Alphabetical Movie – Hero
Yimou Zhang makes some of the most visually arresting films I’ve ever seen. I think that to completely appreciate Hero, I need to watch it once with the sound and subtitles turned off. That way I could completely immerse myself in the look of the film rather than being distracted by the plot.
The story of Hero is a good one but it only takes up around 45 of the film’s 90 minutes. The rest is devoted to fights that are as much about dance as they are about combat and sweeping visuals of remarkable composition. So central is the visual style of the film, I find I don’t have the words to write about it.
Check out a couple of images from the film:
Color – red in these two cases – is used to frame or define action. Red dresses stand out against golden back and foreground elements. One man framed by dozens of red plumes. The film is not shot in color because that is how you are expected to shoot film. It is in color because every color choice is important.
For a modern audience, black and white is death for a film. We expect color but, sadly, I don’t think we really notice it.
Hero actually calls attention to the color. In my life, I rarely notice a single color in my field of vision because there are so many to choose from. I notice them all mashed together. Hero reduces the palette to one or two important colors so you will notice them.
On a broader scale, I think the movies that we consider visually interesting are movies that really understand how to use color photography. I remember a featurette on The Fellowship of the Ring that showed how the computer was used to subtly enhance the color of certain scenes. Mouline Rouge is a vibrantly colorful film. The Matrix went so far as to tint the world of the Matrix green so the viewer would get a feeling there was something “off.”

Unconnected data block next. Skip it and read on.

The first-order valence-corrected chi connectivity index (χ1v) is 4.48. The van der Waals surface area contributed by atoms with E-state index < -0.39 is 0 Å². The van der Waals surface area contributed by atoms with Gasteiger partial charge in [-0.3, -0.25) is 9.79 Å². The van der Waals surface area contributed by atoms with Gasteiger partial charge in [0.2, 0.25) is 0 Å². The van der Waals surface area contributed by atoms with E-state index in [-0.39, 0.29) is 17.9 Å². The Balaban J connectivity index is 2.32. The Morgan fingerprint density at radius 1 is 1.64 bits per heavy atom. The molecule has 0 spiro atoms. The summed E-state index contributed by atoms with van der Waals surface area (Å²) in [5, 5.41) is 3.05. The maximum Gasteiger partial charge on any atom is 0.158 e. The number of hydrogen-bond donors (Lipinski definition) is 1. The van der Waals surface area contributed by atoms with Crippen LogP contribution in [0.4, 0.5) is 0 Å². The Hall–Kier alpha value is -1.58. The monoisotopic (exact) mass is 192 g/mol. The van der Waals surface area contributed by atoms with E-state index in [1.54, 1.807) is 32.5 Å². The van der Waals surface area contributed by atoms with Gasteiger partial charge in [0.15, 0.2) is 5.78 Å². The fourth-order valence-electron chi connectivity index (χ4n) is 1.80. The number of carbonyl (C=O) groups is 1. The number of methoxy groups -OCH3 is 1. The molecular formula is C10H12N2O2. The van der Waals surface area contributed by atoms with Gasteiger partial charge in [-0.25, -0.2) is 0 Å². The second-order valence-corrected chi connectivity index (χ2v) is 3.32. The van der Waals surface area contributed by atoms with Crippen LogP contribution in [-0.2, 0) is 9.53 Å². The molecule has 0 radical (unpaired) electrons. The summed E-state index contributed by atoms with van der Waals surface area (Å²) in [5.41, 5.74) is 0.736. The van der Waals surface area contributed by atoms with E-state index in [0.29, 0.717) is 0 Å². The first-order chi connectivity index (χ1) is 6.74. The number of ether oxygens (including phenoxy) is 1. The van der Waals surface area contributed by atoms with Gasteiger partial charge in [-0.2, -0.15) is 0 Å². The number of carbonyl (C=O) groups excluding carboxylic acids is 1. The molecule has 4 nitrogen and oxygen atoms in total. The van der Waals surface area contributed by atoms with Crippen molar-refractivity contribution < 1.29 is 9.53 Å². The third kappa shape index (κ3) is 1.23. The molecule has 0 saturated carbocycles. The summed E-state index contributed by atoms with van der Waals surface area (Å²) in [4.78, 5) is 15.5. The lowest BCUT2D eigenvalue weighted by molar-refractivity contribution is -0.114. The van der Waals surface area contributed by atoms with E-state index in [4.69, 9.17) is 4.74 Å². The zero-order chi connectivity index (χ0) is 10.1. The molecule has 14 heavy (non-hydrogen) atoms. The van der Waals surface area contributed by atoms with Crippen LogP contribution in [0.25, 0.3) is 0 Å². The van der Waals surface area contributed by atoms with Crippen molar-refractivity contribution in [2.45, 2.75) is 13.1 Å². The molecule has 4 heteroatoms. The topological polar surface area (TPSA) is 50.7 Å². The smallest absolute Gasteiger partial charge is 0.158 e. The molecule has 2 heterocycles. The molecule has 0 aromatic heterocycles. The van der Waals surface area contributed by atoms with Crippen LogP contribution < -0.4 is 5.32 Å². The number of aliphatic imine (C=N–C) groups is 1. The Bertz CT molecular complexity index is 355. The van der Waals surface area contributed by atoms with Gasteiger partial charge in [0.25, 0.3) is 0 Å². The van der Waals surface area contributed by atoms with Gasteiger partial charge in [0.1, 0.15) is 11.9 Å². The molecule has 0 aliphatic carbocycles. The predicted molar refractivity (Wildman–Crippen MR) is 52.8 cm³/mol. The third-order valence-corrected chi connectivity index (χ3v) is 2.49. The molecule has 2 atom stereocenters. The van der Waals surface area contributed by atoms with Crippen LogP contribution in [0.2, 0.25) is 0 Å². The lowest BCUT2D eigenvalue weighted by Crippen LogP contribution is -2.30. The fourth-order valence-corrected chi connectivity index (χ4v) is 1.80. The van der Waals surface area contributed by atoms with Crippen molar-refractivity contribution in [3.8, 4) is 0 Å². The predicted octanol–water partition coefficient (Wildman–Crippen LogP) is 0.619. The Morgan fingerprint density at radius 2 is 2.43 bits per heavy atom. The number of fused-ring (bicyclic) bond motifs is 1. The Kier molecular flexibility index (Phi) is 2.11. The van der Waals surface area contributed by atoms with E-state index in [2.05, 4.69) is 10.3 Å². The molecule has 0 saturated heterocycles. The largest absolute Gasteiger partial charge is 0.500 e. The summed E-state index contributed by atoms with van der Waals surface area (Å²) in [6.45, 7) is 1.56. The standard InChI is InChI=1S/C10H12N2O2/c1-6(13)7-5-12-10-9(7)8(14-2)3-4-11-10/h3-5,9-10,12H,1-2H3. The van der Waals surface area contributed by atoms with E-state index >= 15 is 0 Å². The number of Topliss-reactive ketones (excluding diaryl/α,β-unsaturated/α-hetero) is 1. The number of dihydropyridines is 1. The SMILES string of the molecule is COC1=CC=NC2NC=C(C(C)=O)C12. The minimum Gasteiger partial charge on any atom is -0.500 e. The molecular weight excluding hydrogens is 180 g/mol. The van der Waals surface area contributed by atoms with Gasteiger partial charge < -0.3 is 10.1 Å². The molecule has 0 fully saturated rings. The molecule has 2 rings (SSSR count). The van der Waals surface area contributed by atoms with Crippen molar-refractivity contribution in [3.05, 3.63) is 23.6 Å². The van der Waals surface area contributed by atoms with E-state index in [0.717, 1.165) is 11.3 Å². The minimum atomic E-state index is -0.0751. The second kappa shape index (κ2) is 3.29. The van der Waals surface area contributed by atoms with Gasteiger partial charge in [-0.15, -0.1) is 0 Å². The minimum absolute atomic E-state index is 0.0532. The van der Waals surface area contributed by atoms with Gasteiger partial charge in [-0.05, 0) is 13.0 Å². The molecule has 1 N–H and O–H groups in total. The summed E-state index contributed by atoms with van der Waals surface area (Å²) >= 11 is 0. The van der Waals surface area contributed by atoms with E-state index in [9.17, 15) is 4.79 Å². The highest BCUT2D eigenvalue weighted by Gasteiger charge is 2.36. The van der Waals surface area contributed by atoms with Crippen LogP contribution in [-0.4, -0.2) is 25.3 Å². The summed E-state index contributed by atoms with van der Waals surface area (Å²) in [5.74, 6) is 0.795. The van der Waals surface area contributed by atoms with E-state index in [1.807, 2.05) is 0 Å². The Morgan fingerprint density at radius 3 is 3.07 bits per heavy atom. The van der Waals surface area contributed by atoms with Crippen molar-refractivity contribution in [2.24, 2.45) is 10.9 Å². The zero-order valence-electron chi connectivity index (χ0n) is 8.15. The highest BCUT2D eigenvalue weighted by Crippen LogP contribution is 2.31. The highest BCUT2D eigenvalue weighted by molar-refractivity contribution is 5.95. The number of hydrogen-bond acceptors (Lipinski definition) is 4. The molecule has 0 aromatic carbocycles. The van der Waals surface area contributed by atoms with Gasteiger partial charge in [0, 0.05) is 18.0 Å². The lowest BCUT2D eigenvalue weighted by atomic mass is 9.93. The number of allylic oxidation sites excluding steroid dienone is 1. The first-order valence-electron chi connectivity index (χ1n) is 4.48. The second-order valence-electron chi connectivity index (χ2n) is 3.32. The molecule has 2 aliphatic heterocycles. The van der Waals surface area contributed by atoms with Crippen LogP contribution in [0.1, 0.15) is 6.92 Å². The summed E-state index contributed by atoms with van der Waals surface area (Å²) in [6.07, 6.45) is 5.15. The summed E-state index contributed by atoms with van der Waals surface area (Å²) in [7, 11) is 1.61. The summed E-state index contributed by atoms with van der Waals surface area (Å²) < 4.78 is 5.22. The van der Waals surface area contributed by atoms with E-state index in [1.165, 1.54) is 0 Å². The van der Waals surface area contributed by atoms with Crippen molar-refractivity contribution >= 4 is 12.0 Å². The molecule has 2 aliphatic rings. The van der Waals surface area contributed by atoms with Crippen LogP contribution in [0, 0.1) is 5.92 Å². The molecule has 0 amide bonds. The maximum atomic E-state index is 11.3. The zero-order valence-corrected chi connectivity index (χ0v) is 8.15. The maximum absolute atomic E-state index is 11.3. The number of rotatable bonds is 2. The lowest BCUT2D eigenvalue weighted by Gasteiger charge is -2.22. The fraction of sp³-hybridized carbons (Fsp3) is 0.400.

Yes, The Matrix had amazing action set pieces. What made it more than just “another” action film, however, was the way the story was told and the way the story looked.
Filmmakers tell stories in a visual medium and there are certainly times where the visual is the story. We lose sight of the fact that the early filmmakers were telling their stories entirely without sound or color and they managed to tell stories extremely well.
With all the tools available to the modern filmmaker, it is still impressive when they really embrace the visual medium in a way silent filmmakers had to. One of the things I particularly enjoyed about Hugo was the extended opening that could easily have been a silent film.
The flip side of the argument is if a film is beautiful to look at but lacks anything beyond a series of impressive visuals. I think the difference is in whether a film uses the visuals to assist in telling a story or to stand in place of the story.
In Hero, the visuals tell the story to an extent that they could possibly stand on their own. At least that is how it seems to me. Someday, I need to test that theory.